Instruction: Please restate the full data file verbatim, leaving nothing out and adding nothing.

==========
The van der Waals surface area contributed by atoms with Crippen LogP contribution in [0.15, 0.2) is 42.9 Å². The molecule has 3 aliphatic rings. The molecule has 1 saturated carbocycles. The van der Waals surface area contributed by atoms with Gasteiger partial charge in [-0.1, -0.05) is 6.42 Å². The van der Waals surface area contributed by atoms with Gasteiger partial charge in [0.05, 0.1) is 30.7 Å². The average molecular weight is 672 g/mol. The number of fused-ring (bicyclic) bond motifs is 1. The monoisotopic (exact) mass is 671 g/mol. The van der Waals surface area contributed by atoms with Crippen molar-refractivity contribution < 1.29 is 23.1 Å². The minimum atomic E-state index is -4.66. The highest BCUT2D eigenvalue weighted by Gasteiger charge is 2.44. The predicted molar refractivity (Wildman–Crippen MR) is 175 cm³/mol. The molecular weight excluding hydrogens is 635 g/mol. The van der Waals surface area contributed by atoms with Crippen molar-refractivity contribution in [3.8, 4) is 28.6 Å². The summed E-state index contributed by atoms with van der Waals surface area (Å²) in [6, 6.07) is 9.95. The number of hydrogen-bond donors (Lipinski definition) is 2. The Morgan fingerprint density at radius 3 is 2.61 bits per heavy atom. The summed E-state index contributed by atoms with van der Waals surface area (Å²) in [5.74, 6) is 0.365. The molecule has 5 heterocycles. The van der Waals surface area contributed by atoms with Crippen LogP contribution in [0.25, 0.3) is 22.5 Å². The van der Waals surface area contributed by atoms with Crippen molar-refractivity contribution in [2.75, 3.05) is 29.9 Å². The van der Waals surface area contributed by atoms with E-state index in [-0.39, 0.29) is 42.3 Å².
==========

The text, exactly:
The van der Waals surface area contributed by atoms with Crippen LogP contribution in [0.15, 0.2) is 42.9 Å². The molecule has 3 aliphatic rings. The molecule has 1 saturated carbocycles. The van der Waals surface area contributed by atoms with Gasteiger partial charge in [-0.1, -0.05) is 6.42 Å². The van der Waals surface area contributed by atoms with Gasteiger partial charge in [0.05, 0.1) is 30.7 Å². The average molecular weight is 672 g/mol. The number of fused-ring (bicyclic) bond motifs is 1. The monoisotopic (exact) mass is 671 g/mol. The van der Waals surface area contributed by atoms with Crippen molar-refractivity contribution < 1.29 is 23.1 Å². The minimum atomic E-state index is -4.66. The highest BCUT2D eigenvalue weighted by Gasteiger charge is 2.44. The predicted molar refractivity (Wildman–Crippen MR) is 175 cm³/mol. The molecular weight excluding hydrogens is 635 g/mol. The van der Waals surface area contributed by atoms with Crippen molar-refractivity contribution in [3.8, 4) is 28.6 Å². The summed E-state index contributed by atoms with van der Waals surface area (Å²) in [6, 6.07) is 9.95. The number of hydrogen-bond donors (Lipinski definition) is 2. The Morgan fingerprint density at radius 3 is 2.61 bits per heavy atom. The summed E-state index contributed by atoms with van der Waals surface area (Å²) in [5.74, 6) is 0.365. The molecule has 5 heterocycles. The van der Waals surface area contributed by atoms with Crippen LogP contribution in [0.25, 0.3) is 22.5 Å². The van der Waals surface area contributed by atoms with Crippen molar-refractivity contribution in [2.75, 3.05) is 29.9 Å². The van der Waals surface area contributed by atoms with E-state index in [-0.39, 0.29) is 42.3 Å².